A Cabinet sub-committee established with a mandate to review the digital and data merits of new NSW government projects has been disbanded, with only some of its former responsibilities assumed by a new committee.
The Delivery and Performance Committee of Cabinet (DaPCo) was introduced alongside the Department of Customer Service following the 2019 NSW election to replace several other committees covering infrastructure, advertising, and social policy.
It comprised of five of the government’s most senior members, including the then Premier Gladys Berejiklian and then Treasurer Dominic Perrottet, and was chaired by Digital and Customer Service Minister Victor Dominello.
The committee, which sat alongside the powerful Expenditure Review Committees (ERC), assessed the digital or data components of every new policy proposal before they could move forward to ERC and Cabinet.
It was also tasked with allocating funding of up to $5 million from the $2.2 billion Digital Restart Fund, which is aimed at building consistent, reusable platforms across government and improving digital services in the process.
Minister Dominello previously described the committee as “another sun” within the political solar system aimed at weighing up customer-focused project, with questions asked of data architecture, digital design and whether the customer was adequately considered.
But with the Machinery of Government changes that followed Premier Perrottet’s ascension to the top job in December 2021, the government revealed plans to replace DaPCo with a new committee to be chaired by Cities and Infrastructure Minister Rob Stokes.
The committee, called the Cabinet Infrastructure Committee (CIC), is responsible for overseeing the state’s multibillion-dollar infrastructure pipeline. It is unclear when the CIC replaced DaPCo, but the digital.nsw website references the now-disbanded committee as recently as March 2022.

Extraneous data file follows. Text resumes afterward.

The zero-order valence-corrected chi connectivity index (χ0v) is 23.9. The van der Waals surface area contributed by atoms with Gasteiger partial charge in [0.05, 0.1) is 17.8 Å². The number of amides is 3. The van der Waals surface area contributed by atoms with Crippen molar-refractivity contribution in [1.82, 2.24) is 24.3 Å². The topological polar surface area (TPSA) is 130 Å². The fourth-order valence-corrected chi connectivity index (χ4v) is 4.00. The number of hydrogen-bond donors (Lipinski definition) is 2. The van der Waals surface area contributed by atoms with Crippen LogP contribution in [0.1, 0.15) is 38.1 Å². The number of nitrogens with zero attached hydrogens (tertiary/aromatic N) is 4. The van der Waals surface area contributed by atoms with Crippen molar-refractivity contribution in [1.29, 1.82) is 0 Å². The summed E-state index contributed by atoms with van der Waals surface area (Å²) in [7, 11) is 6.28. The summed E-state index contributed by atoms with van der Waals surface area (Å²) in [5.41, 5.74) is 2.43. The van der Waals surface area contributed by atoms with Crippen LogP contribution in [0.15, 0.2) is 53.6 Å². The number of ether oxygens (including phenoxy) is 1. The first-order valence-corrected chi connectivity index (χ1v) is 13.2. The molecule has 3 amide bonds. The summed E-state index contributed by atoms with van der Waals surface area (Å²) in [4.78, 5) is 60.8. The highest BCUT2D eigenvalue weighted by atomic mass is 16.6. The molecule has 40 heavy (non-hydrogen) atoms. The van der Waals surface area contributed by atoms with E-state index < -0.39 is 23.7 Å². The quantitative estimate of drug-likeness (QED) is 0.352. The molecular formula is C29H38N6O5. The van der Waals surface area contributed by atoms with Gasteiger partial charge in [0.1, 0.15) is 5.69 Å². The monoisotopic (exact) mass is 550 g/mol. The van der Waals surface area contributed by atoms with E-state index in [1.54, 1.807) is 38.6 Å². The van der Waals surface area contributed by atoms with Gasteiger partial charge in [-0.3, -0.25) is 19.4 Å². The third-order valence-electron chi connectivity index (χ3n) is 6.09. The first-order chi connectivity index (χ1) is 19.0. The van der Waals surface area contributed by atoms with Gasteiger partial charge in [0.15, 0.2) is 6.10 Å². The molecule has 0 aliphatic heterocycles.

A spokesperson for Minister Dominello told InnovationAus.com that “many of the previous functions carried out by DaPCo are now overseen by the Infrastructure Committee”, of which the minister is a member, without elaborating.
The spokesperson would not directly say whether questions of data architecture or digital design are still asked of projects but stressed that the government “remains committed to ensuring projects are fit-for-purpose in the digital age”.
Publicly available information only points to the committee overseeing “the state’s customer and digital infrastructure strategies, programs and policies including consideration of any risks as well as coordination between digital and physical infrastructure programs”.
The committee also “monitors portfolio health of ICT and digital projects through regular ICT assurance reporting”, but there is no longer any reference to the committee assessing the digital or data components of every new policy proposal.
It also appears that DRP projects valued at up to $5 million are now endorsed by the Digital Transformation Board, which replaced the DRF Steering Committee last month, and signed off by the ERC.
In the most recent DRF intake, from August 22, 14 projects were funded to the tune of $65.77 million, including funding for the government’s latest attempt to consolidate enterprise resource planning (ERP) systems.
The project, dubbed the Process and Technology Harmonisation (PaTH) program, will standardise ERP systems across the clusters of Treasury, Customer Services, Planning, Premier and Cabinet and Stronger Communities.
Accenture has already won a $163.7 million deal to deliver the SAP-based platform under ‘horizon one’ – the first of three planned ‘horizons’ for the program – that up to 40 agencies will eventually use.
The DRF – which has $242 million remaining for a pipeline of projects over the next two years – received no new funding in this year’s budget due to Treasury concerns over labour market constraints, Minister Dominello revealed during Budget Estimates late last month.
Do you know more? Contact James Riley via Email.